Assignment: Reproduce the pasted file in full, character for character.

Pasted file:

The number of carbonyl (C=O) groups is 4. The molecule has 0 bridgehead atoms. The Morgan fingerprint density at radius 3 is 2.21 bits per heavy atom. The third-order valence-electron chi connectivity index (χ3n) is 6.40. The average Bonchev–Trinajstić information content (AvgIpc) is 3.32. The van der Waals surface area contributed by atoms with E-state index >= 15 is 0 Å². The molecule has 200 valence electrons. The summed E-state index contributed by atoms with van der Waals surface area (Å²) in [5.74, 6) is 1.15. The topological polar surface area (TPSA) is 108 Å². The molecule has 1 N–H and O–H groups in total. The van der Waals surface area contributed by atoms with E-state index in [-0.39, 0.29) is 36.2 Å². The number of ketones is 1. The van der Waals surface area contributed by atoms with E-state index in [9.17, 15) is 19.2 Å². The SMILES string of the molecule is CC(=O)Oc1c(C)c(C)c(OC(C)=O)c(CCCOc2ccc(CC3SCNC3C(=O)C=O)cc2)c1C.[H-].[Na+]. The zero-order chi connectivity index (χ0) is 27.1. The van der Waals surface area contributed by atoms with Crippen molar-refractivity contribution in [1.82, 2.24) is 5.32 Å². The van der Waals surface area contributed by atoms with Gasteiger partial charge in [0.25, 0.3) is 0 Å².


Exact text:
The number of carbonyl (C=O) groups is 4. The molecule has 0 bridgehead atoms. The Morgan fingerprint density at radius 3 is 2.21 bits per heavy atom. The third-order valence-electron chi connectivity index (χ3n) is 6.40. The average Bonchev–Trinajstić information content (AvgIpc) is 3.32. The van der Waals surface area contributed by atoms with E-state index >= 15 is 0 Å². The molecule has 200 valence electrons. The summed E-state index contributed by atoms with van der Waals surface area (Å²) in [5.74, 6) is 1.15. The topological polar surface area (TPSA) is 108 Å². The molecule has 1 N–H and O–H groups in total. The van der Waals surface area contributed by atoms with E-state index in [-0.39, 0.29) is 36.2 Å². The number of ketones is 1. The van der Waals surface area contributed by atoms with E-state index in [9.17, 15) is 19.2 Å². The SMILES string of the molecule is CC(=O)Oc1c(C)c(C)c(OC(C)=O)c(CCCOc2ccc(CC3SCNC3C(=O)C=O)cc2)c1C.[H-].[Na+]. The zero-order chi connectivity index (χ0) is 27.1. The van der Waals surface area contributed by atoms with Crippen molar-refractivity contribution in [1.82, 2.24) is 5.32 Å². The van der Waals surface area contributed by atoms with Gasteiger partial charge in [0.25, 0.3) is 0 Å².